eating, the glut of outlets for

0:10:460:10:52

this, we saw the difficulties over

Jamie's Italian. If you add them

0:10:520:10:58

together, as the Daily Mirror has

done, you have a very grim picture.

0:10:580:11:02

Very sad for those workers.

And

these are shops, if you have a

0:11:020:11:09

son... I have a son who is nine,

look at the queues outside Hamleys

0:11:090:11:13

in central London each year where

people go for these spectacles,

0:11:130:11:17

playing with the toys. These are big

warehouses where you pick things off

0:11:170:11:21

the shelves, but places like Marks &

Spencer 's and other places that do

0:11:210:11:26

other things now do other products

home so you don't necessarily need

0:11:260:11:32

to go to a shop like this any more.

Places like the Entertainer,

0:11:320:11:37

heralded as one of the stores doing

well, they don't open on Sundays

0:11:370:11:42

because of the owner's Christian

beliefs. They didn't agree with

0:11:420:11:48

Sunday trading laws and they have

still done well.

On the front of a

0:11:480:11:55

lot of the papers today, the Royals,

the new generation. In fact, let's

0:11:550:12:02

bring you the Metro. It is a wider

picture. I was struck them if you

0:12:020:12:10

had gone back 20 years ago and the

crisis the Royal family faced,

0:12:100:12:14

especially post Diana, and now where

they are, the Queen must be quite

0:12:140:12:17

pleased with what she's seeing.

Yeah

but probably slightly nervous as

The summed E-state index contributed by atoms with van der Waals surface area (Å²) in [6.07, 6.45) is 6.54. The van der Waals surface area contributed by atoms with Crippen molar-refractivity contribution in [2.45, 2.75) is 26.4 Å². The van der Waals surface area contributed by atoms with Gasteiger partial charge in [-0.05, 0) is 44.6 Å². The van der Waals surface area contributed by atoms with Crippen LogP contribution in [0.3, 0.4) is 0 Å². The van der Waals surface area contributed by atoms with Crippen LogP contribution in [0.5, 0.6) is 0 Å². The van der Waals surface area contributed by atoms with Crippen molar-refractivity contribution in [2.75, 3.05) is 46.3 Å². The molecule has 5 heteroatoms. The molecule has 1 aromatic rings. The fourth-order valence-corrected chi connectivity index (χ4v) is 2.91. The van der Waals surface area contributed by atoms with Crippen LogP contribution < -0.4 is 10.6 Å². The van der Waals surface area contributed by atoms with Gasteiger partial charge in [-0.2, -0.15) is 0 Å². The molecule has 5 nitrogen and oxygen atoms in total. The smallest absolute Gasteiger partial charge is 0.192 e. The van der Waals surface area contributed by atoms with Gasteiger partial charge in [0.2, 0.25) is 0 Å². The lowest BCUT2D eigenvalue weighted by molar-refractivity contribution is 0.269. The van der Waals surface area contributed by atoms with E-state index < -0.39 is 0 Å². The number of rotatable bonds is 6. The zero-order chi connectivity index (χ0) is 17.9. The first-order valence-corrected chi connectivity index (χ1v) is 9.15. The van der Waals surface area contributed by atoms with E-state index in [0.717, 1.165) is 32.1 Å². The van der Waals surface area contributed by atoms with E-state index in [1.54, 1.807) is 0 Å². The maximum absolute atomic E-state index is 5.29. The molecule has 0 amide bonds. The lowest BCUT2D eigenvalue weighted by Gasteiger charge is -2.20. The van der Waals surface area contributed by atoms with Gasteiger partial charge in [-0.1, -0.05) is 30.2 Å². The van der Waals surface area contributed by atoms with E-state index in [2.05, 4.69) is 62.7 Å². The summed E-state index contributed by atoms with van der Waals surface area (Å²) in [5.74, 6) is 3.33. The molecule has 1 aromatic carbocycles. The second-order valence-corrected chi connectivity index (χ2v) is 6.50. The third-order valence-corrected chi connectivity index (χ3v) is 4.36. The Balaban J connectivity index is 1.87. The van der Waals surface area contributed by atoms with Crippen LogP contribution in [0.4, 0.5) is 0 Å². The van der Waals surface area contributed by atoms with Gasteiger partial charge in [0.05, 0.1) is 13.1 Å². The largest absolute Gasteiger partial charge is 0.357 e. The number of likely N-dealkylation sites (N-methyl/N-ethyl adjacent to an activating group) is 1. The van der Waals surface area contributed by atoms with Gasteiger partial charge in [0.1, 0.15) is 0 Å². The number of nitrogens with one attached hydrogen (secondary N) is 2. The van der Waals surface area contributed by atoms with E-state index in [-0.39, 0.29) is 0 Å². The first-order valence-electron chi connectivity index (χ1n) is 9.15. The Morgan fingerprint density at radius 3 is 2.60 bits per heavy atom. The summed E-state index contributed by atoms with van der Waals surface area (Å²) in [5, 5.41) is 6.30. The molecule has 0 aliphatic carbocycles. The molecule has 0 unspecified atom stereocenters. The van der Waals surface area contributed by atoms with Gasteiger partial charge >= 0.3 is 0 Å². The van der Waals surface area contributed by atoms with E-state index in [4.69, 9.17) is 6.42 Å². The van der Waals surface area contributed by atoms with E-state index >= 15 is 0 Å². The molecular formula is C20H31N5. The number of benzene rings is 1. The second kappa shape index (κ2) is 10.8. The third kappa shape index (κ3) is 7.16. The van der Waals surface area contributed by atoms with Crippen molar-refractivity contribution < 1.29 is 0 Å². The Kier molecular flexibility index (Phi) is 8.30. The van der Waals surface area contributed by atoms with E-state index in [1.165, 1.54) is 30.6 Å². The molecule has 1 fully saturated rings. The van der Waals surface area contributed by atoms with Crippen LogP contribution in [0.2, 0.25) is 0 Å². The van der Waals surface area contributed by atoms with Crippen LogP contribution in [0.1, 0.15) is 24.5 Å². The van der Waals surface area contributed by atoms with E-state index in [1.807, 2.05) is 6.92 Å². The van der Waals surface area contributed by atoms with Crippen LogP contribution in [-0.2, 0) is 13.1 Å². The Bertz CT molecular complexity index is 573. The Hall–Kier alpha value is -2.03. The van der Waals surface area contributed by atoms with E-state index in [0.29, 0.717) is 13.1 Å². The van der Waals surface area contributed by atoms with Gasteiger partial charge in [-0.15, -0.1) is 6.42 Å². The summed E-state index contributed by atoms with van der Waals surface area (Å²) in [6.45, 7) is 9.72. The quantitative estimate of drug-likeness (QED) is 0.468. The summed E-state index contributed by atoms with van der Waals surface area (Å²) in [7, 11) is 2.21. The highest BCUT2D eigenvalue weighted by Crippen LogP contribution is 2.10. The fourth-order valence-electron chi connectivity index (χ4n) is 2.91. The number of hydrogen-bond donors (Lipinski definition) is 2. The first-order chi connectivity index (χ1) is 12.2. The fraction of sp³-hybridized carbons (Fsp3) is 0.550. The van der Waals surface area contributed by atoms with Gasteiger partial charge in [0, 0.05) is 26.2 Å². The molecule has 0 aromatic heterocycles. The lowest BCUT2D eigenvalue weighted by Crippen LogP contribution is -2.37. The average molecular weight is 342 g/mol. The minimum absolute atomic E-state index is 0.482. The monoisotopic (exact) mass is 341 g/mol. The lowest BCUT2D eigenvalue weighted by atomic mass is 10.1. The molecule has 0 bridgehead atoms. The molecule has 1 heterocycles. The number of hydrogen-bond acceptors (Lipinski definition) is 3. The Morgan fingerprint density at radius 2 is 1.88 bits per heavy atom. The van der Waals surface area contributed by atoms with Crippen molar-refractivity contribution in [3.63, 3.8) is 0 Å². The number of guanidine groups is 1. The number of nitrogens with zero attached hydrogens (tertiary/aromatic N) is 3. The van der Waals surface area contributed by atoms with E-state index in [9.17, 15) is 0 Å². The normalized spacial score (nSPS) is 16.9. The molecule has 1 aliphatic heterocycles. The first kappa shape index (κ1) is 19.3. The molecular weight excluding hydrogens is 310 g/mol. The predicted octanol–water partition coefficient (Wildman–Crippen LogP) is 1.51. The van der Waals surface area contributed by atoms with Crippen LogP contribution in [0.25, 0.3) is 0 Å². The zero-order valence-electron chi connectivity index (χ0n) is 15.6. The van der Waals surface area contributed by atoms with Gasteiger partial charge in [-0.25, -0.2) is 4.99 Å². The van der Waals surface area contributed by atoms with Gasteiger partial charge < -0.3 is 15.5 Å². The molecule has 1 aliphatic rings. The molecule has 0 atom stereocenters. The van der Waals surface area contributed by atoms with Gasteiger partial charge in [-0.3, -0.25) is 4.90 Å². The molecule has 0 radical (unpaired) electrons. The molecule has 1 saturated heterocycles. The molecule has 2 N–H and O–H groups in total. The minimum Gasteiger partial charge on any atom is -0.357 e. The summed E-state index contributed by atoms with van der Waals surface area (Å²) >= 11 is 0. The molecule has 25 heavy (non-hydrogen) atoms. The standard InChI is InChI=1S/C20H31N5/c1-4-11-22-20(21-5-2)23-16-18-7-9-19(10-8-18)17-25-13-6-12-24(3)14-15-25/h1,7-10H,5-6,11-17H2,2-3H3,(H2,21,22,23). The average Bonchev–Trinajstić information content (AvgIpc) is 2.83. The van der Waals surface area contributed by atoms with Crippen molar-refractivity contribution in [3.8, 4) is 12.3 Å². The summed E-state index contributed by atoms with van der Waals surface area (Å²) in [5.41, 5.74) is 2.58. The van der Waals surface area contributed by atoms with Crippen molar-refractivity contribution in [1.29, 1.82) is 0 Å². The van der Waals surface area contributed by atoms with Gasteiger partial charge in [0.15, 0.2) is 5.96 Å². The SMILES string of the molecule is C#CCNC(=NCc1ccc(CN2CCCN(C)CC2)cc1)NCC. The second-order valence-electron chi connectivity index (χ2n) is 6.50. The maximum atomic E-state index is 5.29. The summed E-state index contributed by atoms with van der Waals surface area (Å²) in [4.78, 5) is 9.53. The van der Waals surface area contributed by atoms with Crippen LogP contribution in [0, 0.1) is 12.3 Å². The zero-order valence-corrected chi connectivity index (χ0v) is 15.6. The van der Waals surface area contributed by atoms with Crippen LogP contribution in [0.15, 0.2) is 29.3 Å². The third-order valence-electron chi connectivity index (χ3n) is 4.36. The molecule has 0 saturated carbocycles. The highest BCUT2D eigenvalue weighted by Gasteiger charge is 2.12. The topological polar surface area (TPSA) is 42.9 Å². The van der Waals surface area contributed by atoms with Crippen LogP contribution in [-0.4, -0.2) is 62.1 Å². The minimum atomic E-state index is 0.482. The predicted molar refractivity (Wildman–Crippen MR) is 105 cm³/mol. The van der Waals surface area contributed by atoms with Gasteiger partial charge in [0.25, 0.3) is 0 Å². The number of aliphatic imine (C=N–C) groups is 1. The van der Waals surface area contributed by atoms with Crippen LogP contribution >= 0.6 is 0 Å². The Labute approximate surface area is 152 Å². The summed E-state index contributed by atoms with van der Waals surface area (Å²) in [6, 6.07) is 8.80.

0:12:170:12:24

well, an interesting dimension. A

great picture that the Metro have

0:12:240:12:30

used. Very different body language.

There is even some affection that

0:12:300:12:35

Meghan and Harry have all stop the

Duke and Duchess of Cambridge, we

0:12:350:12:41

don't call them we and Kate any

more. There is the informality about

0:12:410:12:45

the couple, even the dress code --

Will and Kate. The future King of

0:12:450:12:55

England is on the edge of the

picture.

Yes, that's quite

0:12:550:12:58

interesting. He isn't aloof, he's

very warm but metaphorically he is

0:12:580:13:06

slightly aside from them, isn't he?

But there isn't rivalry between them

0:13:060:13:11

in the way that some families have,

they seem quite happy, he seemed

0:13:110:13:16

happy for Harry to have the

limelight.

Two interesting things.

0:13:160:13:22

You describe the photograph well. It

is part of the slimming down of the

0:13:220:13:26

Royal family. The extras are now

written out of the picture. There is

0:13:260:13:32

something, clearly the attention to

Meghan and Harry and William and

0:13:320:13:35

Kate etc is enormous. There is a

missing generation here. We talked

0:13:350:13:41

about the next king, the future

King, but there is Charles and

0:13:410:13:47

Camilla, they are in the shade at

the moment, aren't they?

Let's talk

0:13:470:13:51

about the weather, a lot of lovely

pictures of the snow. I noticed that

0:13:510:13:57

the new wave coming in is being

blamed on storm ever. -- storm Emma.

0:13:570:14:08

Why isn't it a man? It could have

been Eric.

I don't think this is

0:14:080:14:20

Emma on the front of the i.

The Met

Office in 2015 started giving names

0:14:200:14:28

to storms and they personalised

them, deliberately. You get far more

0:14:280:14:35

publicity.

Tomorrow I think we are

expecting to see the coldest March

0:14:350:14:41

day on record, since 1965.

That's it

for the papers. Don't forget you can

0:14:410:14:47

see the front pages on the website.

If you missed the programme you can

0:14:470:14:56

watch it on the BBC iPlayer. Thanks

to Jo and Paul.

0:14:560:15:03

Download Subtitles

SRT

ASS